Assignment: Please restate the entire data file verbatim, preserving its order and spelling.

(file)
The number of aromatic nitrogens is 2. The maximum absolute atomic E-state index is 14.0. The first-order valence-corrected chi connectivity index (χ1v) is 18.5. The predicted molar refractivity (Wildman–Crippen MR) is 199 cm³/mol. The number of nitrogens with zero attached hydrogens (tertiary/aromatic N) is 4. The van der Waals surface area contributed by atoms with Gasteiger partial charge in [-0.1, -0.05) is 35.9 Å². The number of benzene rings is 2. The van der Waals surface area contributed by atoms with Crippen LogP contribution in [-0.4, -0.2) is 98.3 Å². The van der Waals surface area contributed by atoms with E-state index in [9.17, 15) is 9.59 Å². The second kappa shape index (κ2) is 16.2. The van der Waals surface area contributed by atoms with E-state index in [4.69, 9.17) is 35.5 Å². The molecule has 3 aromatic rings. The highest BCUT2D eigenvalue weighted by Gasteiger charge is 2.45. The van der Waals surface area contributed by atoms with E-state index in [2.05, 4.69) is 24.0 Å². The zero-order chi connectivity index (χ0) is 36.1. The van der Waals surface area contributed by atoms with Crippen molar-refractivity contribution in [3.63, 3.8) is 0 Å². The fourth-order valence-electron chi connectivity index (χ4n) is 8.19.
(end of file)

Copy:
The number of aromatic nitrogens is 2. The maximum absolute atomic E-state index is 14.0. The first-order valence-corrected chi connectivity index (χ1v) is 18.5. The predicted molar refractivity (Wildman–Crippen MR) is 199 cm³/mol. The number of nitrogens with zero attached hydrogens (tertiary/aromatic N) is 4. The van der Waals surface area contributed by atoms with Gasteiger partial charge in [-0.1, -0.05) is 35.9 Å². The number of benzene rings is 2. The van der Waals surface area contributed by atoms with Crippen LogP contribution in [-0.4, -0.2) is 98.3 Å². The van der Waals surface area contributed by atoms with E-state index in [9.17, 15) is 9.59 Å². The second kappa shape index (κ2) is 16.2. The van der Waals surface area contributed by atoms with E-state index in [4.69, 9.17) is 35.5 Å². The molecule has 3 aromatic rings. The highest BCUT2D eigenvalue weighted by Gasteiger charge is 2.45. The van der Waals surface area contributed by atoms with E-state index in [2.05, 4.69) is 24.0 Å². The zero-order chi connectivity index (χ0) is 36.1. The van der Waals surface area contributed by atoms with Crippen molar-refractivity contribution in [3.63, 3.8) is 0 Å². The fourth-order valence-electron chi connectivity index (χ4n) is 8.19.